The Town of Brookhaven Planning Board closed a public hearing regarding a proposed subdivision for East Setauket at its June 6 meeting and put it on its decision calendar.
The preliminary eight-lot subdivision that will feature a cul-de-sac and include a drainage basin is located at the southeast corner of Pond Path and Upper Sheep Pasture Road in East Setauket. The application was submitted by Anthony Martino, president of Ronkonkoma-based Winmar Homes.
Three residents and representatives of the Three Village Civic Association, George Hoffman and Herb Mones, attended the June 6 meeting to express concerns about council approving the preliminary subdivision in consideration of the developer’s treatment of clusters.
The approximately 6 1/2 acre property, zoned residential, is known locally as the Selleck property. On the property is a 1920s farmhouse that the developer plans to demolish. The civic association asked for his protection.
The civic association and residents also raised concerns about the recharge basin, traffic flow and the elevation of the planned homes.
Mones said it takes time to think about the development that has been used for agriculture in the past.
“In our view, this deserves a bit more scrutiny and concern from the Planning Board,” he said.
Members of the civic association also believe there is a better alternative to deal with water runoff than a recharge pond, which will be surrounded by a chain-link fence.
Hoffman compared the recharge pond to a 1950s cesspool and said the development did not represent good planning. He said the corner of Pond Path and Upper Sheep Pasture Road is “the most important part of this community – it’s a very busy section”.
Michael Kelly, who lives close to the planned development, said the idea of a recharging pond near his home kept him awake at night. He said there are others in the community that have not been maintained, are overgrown and “rodent havens.”
Kelly added with an elementary school across the street that there is already enough traffic and accidents in the neighborhood, where he has lived for five years. Kelly said he’s seen a few crashes before where speeding drivers hit telephone poles.
Colleen Gitto, who also lives nearby, wanted to be sure that each lot would be half an acre and was concerned that the proposed two-story houses would be higher and these houses overlook neighboring properties.
Patchogue’s attorney, Larry Davis, representing the developer, said all lots would meet the city’s required 22,500 square feet, or just over half an acre.
Anthony Zalak of JR Holzmacher Engineering in Ronkonkoma said of the recharge pond that they are bound by city requirements, and that it is designed to comply with the Stormwater Pollution Prevention Plan, which requires 9 inches of precipitation.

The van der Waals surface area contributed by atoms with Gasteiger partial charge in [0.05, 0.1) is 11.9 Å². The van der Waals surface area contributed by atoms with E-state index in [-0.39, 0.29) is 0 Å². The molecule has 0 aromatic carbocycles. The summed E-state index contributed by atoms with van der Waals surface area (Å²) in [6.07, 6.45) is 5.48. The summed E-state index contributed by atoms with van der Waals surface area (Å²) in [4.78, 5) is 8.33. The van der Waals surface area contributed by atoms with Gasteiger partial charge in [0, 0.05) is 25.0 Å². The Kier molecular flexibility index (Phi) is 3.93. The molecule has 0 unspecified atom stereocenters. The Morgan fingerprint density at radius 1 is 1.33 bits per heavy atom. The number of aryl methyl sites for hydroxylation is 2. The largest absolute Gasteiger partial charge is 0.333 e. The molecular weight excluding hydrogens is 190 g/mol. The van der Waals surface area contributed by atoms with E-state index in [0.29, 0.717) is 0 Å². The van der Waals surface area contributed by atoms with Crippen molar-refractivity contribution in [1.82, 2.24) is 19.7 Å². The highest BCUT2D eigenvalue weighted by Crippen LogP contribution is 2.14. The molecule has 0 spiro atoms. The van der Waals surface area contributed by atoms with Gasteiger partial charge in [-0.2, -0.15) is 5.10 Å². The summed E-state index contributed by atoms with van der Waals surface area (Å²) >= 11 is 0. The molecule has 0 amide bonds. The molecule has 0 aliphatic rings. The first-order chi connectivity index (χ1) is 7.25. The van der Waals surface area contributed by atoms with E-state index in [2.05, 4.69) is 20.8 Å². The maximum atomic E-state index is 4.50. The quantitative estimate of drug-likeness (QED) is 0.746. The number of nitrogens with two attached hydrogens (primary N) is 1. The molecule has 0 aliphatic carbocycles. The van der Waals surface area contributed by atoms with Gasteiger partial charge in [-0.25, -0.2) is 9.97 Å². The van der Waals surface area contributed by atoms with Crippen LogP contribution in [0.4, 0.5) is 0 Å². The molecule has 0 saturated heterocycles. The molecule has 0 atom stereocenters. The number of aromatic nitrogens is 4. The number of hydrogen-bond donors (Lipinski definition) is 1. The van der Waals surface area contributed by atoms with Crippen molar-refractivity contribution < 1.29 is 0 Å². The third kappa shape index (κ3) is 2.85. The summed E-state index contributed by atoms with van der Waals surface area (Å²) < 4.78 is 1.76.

“If a recharge pond were eliminated or reduced in size, that stormwater would have to be routed to other systems which, of course, would be pre-engineered,” Zalak said.
He added that an estimate would be over 70 leach ponds, which he said should be spread across the subdivision road or a combination of Upper Sheep Pasture and Pond Path. The project provides for red cedars along the roadways to protect the recharge basin.
Zalak said there will be no additional elevation of the houses compared to the current plan.
He added that no traffic study was conducted because eight parcels do not dictate the need for a study.
The engineer said draft plans had been submitted to the city to try to include the existing farm which involved grouping the new houses together.
“The layout of the whole parcel itself, its elevation to the east is much higher than up to the causeway to the west on Pond Path,” he said. “The configuration of this plot layout involves cutting the causeway and leveling it – we would say from the access on Upper Sheep Pasture. So trying to keep this existing house really doesn’t work at all for conforming lots and laying the roadway to enter in the middle of the whole lot and have a cul-de-sac of the property conforming to the cul-de-sac South side.
The next day, Mones said the consideration for consolidation that was proposed by the developer does not allow enough land for preservation that the civic association had hoped for.
Members of the Planning Board said before putting the subdivision on its decision calendar, the first decision would be for the preliminary subdivision. Since this would not be a final approval, there will be revisions and another public hearing will take place once the final plans are complete.